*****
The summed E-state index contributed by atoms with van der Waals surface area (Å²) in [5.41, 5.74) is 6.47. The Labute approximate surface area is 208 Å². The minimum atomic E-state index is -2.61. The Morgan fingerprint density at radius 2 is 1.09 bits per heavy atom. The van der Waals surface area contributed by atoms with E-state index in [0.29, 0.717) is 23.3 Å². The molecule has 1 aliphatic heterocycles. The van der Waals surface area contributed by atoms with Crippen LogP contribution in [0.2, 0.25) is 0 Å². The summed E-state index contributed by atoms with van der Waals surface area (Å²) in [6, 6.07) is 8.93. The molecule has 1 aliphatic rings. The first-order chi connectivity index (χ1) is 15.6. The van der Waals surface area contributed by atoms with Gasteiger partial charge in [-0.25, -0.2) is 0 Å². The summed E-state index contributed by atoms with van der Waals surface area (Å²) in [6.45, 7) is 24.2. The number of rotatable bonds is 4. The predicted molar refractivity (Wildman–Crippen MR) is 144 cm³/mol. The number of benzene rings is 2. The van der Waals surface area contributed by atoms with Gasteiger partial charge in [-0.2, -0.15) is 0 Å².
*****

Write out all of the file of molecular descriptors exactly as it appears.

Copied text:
The summed E-state index contributed by atoms with van der Waals surface area (Å²) in [5.41, 5.74) is 6.47. The Labute approximate surface area is 208 Å². The minimum atomic E-state index is -2.61. The Morgan fingerprint density at radius 2 is 1.09 bits per heavy atom. The van der Waals surface area contributed by atoms with E-state index in [0.29, 0.717) is 23.3 Å². The molecule has 1 aliphatic heterocycles. The van der Waals surface area contributed by atoms with Crippen LogP contribution in [0.2, 0.25) is 0 Å². The summed E-state index contributed by atoms with van der Waals surface area (Å²) in [6, 6.07) is 8.93. The molecule has 1 aliphatic rings. The first-order chi connectivity index (χ1) is 15.6. The van der Waals surface area contributed by atoms with Gasteiger partial charge in [-0.25, -0.2) is 0 Å². The summed E-state index contributed by atoms with van der Waals surface area (Å²) in [6.45, 7) is 24.2. The number of rotatable bonds is 4. The predicted molar refractivity (Wildman–Crippen MR) is 144 cm³/mol. The number of benzene rings is 2. The van der Waals surface area contributed by atoms with Gasteiger partial charge in [-0.2, -0.15) is 0 Å².